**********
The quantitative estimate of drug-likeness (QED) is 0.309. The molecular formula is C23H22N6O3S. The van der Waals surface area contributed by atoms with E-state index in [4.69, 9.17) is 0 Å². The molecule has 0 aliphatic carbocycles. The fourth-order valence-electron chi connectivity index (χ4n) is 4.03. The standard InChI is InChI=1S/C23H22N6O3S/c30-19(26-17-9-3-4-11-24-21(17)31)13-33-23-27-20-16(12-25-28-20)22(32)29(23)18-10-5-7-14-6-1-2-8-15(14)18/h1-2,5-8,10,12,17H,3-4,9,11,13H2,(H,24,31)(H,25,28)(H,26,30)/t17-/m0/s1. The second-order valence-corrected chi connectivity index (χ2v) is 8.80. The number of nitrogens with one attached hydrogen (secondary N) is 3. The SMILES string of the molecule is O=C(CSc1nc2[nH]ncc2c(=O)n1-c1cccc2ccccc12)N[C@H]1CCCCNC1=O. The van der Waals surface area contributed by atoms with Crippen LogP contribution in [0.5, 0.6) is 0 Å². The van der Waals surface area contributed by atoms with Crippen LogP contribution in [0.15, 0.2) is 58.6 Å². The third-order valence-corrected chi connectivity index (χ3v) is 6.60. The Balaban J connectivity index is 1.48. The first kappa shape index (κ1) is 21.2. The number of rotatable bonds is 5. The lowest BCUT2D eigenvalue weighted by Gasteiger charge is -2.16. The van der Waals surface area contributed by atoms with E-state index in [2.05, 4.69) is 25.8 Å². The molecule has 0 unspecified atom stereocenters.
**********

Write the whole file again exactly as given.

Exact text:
The quantitative estimate of drug-likeness (QED) is 0.309. The molecular formula is C23H22N6O3S. The van der Waals surface area contributed by atoms with E-state index in [4.69, 9.17) is 0 Å². The molecule has 0 aliphatic carbocycles. The fourth-order valence-electron chi connectivity index (χ4n) is 4.03. The standard InChI is InChI=1S/C23H22N6O3S/c30-19(26-17-9-3-4-11-24-21(17)31)13-33-23-27-20-16(12-25-28-20)22(32)29(23)18-10-5-7-14-6-1-2-8-15(14)18/h1-2,5-8,10,12,17H,3-4,9,11,13H2,(H,24,31)(H,25,28)(H,26,30)/t17-/m0/s1. The second-order valence-corrected chi connectivity index (χ2v) is 8.80. The number of nitrogens with one attached hydrogen (secondary N) is 3. The SMILES string of the molecule is O=C(CSc1nc2[nH]ncc2c(=O)n1-c1cccc2ccccc12)N[C@H]1CCCCNC1=O. The van der Waals surface area contributed by atoms with Crippen LogP contribution in [0.5, 0.6) is 0 Å². The van der Waals surface area contributed by atoms with Crippen LogP contribution in [0.15, 0.2) is 58.6 Å². The third-order valence-corrected chi connectivity index (χ3v) is 6.60. The Balaban J connectivity index is 1.48. The first kappa shape index (κ1) is 21.2. The number of rotatable bonds is 5. The lowest BCUT2D eigenvalue weighted by Gasteiger charge is -2.16. The van der Waals surface area contributed by atoms with E-state index in [2.05, 4.69) is 25.8 Å². The molecule has 0 unspecified atom stereocenters.